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Source: The Hindu BusinessLine

The sector needs to be fixed with a well-planned rehabilitation programme

The banking sector is going through its worst phase. With the RBI mandating public sector banks (PSBs) to clean up their balance sheets by 2017 (by providing for non-performing assets), the already NPA strapped PSBs are in dire need of a bail-out, in addition to a well-planned and orchestrated rehabilitation programme.

With profits having taken a beating due to the addition of nearly ₹1 trillion in bad debt during the quarter ended December 31, 2015 (amounting to a 29 per cent increase in the stock of deteriorated debt from the September quarter), the higher provisioning norms shall further impact the margins in the near to medium term, thereby impeding banks’ ability to access pools of liquidity at competitive rates.

The deterioration scenario has been on the government agenda, and the process of clean-up can be traced back to Budget 2015 and even prior to that.

Government’s strategy

In his 2015 Budget speech, a key amendment announced by the Finance Minister was to boost the governance of PSBs. The plan to set up an autonomous Bank Board Bureau (BBB) was conceived to formulate a strategy. The BBB shall be responsible for appointing executive directors and non-executive chairman, apart from advising on growth and rehabilitation.

This is expected to be an interim step towards ultimately establishing a holding and investment company for banks. The BBB is set to commence operations from April 1, 2016, and is a major step towards governance of state-run banks. It is clear that the government is keen to include credible and distinguished industry leaders on this platform.

The government also announced a bail-out last August with a plan to infuse ₹700 billion in the next four years. However, with the exponential surge in NPAs in the last quarter, this is not going to be enough. The gross NPAs of 39 listed banks surged to ₹4.38 trillion in the last quarter, from ₹3.4 trillion. The provisions for bad loans increased by 90 per cent in the last quarter. I would be surprised if, in the current Budget, the Finance Minister doesn’t allocate an incremental sum — the question is how much!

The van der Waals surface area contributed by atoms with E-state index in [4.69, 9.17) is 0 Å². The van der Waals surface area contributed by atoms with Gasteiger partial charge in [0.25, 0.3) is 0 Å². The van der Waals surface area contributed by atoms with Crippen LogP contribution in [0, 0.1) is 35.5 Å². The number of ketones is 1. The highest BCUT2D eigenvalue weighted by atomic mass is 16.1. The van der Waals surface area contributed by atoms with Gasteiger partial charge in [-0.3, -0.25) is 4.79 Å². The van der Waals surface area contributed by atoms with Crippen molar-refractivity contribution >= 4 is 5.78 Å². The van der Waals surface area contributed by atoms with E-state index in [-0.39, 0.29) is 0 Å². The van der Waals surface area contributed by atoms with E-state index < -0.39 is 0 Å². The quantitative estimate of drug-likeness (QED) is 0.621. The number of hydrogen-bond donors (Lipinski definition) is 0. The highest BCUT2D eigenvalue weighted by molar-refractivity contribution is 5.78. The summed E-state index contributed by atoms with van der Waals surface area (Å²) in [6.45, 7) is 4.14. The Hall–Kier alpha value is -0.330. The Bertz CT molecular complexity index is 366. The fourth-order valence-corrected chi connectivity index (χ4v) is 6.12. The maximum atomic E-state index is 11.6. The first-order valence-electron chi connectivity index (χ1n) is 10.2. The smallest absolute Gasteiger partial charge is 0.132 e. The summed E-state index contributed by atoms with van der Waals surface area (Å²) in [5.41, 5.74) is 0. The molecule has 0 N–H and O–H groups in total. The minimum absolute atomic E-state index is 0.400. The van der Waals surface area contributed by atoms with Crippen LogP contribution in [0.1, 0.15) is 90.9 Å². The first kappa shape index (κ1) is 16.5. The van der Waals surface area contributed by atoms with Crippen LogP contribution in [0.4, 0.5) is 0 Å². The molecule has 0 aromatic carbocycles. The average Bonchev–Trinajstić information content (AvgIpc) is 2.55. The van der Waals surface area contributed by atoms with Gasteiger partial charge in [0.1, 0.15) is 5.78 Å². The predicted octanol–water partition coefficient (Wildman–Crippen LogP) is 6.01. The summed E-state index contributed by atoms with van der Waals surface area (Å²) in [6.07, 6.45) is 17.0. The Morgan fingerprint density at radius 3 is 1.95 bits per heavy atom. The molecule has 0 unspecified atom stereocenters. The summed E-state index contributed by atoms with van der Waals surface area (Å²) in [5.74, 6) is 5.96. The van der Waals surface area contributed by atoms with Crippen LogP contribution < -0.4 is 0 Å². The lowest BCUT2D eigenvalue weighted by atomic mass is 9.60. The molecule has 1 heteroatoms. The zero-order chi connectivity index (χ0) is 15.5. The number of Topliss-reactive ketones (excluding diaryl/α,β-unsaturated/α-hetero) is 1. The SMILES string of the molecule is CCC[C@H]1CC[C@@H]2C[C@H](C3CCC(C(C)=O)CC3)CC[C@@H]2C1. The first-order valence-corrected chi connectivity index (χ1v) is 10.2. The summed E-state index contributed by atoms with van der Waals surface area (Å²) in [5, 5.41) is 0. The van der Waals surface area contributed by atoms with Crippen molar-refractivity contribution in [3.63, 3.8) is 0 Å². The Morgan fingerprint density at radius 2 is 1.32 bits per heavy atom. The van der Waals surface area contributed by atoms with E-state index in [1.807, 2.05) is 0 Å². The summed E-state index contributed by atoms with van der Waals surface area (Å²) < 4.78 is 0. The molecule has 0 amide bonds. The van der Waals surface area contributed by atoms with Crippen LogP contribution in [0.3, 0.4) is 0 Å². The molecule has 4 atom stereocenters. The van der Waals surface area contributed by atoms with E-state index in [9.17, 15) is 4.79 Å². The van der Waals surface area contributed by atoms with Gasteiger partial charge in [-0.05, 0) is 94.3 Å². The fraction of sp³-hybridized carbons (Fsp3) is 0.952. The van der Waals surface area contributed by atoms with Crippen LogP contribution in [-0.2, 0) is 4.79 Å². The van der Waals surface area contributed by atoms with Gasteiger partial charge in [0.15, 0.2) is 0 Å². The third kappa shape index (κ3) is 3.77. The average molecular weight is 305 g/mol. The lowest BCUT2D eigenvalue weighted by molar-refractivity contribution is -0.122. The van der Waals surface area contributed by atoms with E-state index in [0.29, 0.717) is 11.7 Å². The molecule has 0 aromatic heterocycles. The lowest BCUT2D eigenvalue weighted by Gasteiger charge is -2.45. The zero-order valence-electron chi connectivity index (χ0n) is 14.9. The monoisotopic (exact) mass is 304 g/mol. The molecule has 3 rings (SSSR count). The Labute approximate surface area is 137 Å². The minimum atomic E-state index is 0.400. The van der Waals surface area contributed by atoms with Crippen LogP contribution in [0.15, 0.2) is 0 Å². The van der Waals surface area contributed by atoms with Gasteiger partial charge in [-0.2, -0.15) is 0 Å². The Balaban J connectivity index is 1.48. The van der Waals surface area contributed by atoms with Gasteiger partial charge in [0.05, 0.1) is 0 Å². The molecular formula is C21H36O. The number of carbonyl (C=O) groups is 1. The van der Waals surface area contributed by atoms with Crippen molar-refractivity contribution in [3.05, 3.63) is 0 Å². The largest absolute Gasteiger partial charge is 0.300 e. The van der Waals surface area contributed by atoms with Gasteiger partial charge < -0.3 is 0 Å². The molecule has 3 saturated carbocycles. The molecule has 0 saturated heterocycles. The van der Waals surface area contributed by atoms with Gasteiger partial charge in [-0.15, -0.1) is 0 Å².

I expect a significant squeeze to the 2016 Budget and beyond to stem the systemic rot that has crept into the Indian banking sector.

The test ahead

To revive the sector, a standalone bail-out package would not be a long-term solution. It is more a lifeline being extended only to the banking sector, and in particular, the PSBs, which contribute to a vast majority of toxic assets. The long-term solution would have to be a combination of measures primarily aimed at reviving the traditional funding avenues such as deposits, and revival of the ailing corporate sector contributing to NPAs.

For reviving deposits, fiscal incentives in the Budget would add to the already attractive high interest environment currently prevailing. Reviving the corporate NPA portfolio is a bigger challenge and can only be a medium to long-term measure. Perhaps, that single reason makes it imperative to push the Bankruptcy Code, which will ease unclogging of NPAs.

When projects are stalled due to funding requirements, corporates look to banks to fund these needs. The banks, in turn, require higher levels of equity investment in order to provide higher leverage. The inability of promoters to raise money in times of constrained liquidity is resulting in banks restructuring their investments by converting debt into equity as per the current scheme of the RBI. This is a lost cause as ownership of ailing corporates by private sector banks with no ostensible skill to manage corporates can hardly be a step in the right direction. It can only result in the devalued sale of assets with huge losses being booked by the lenders. The Finance Minister would be better served by formulating policy measures in the Budget aimed at taking away toxic assets from the balance sheet, and housing them in separate vehicles devised for reviving them in the long run.

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